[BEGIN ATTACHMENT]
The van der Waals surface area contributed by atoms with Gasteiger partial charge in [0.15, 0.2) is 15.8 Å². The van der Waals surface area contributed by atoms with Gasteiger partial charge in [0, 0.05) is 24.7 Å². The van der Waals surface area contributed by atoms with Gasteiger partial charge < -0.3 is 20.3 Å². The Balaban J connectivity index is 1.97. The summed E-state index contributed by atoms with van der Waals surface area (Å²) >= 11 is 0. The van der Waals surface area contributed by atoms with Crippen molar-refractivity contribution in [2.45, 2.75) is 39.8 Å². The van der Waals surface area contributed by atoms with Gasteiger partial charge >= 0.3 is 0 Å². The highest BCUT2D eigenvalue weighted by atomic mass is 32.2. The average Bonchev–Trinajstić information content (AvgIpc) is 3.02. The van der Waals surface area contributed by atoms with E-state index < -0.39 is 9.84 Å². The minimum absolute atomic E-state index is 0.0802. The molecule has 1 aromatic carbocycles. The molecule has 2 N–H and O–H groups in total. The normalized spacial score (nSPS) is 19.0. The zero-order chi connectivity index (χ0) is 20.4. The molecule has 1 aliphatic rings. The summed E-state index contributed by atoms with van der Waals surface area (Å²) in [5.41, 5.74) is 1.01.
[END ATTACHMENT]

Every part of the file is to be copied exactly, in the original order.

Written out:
The van der Waals surface area contributed by atoms with Gasteiger partial charge in [0.15, 0.2) is 15.8 Å². The van der Waals surface area contributed by atoms with Gasteiger partial charge in [0, 0.05) is 24.7 Å². The van der Waals surface area contributed by atoms with Gasteiger partial charge < -0.3 is 20.3 Å². The Balaban J connectivity index is 1.97. The summed E-state index contributed by atoms with van der Waals surface area (Å²) >= 11 is 0. The van der Waals surface area contributed by atoms with Crippen molar-refractivity contribution in [2.45, 2.75) is 39.8 Å². The van der Waals surface area contributed by atoms with Gasteiger partial charge >= 0.3 is 0 Å². The highest BCUT2D eigenvalue weighted by atomic mass is 32.2. The average Bonchev–Trinajstić information content (AvgIpc) is 3.02. The van der Waals surface area contributed by atoms with E-state index < -0.39 is 9.84 Å². The minimum absolute atomic E-state index is 0.0802. The molecule has 1 aromatic carbocycles. The molecule has 2 N–H and O–H groups in total. The normalized spacial score (nSPS) is 19.0. The zero-order chi connectivity index (χ0) is 20.4. The molecule has 1 aliphatic rings. The summed E-state index contributed by atoms with van der Waals surface area (Å²) in [5.41, 5.74) is 1.01.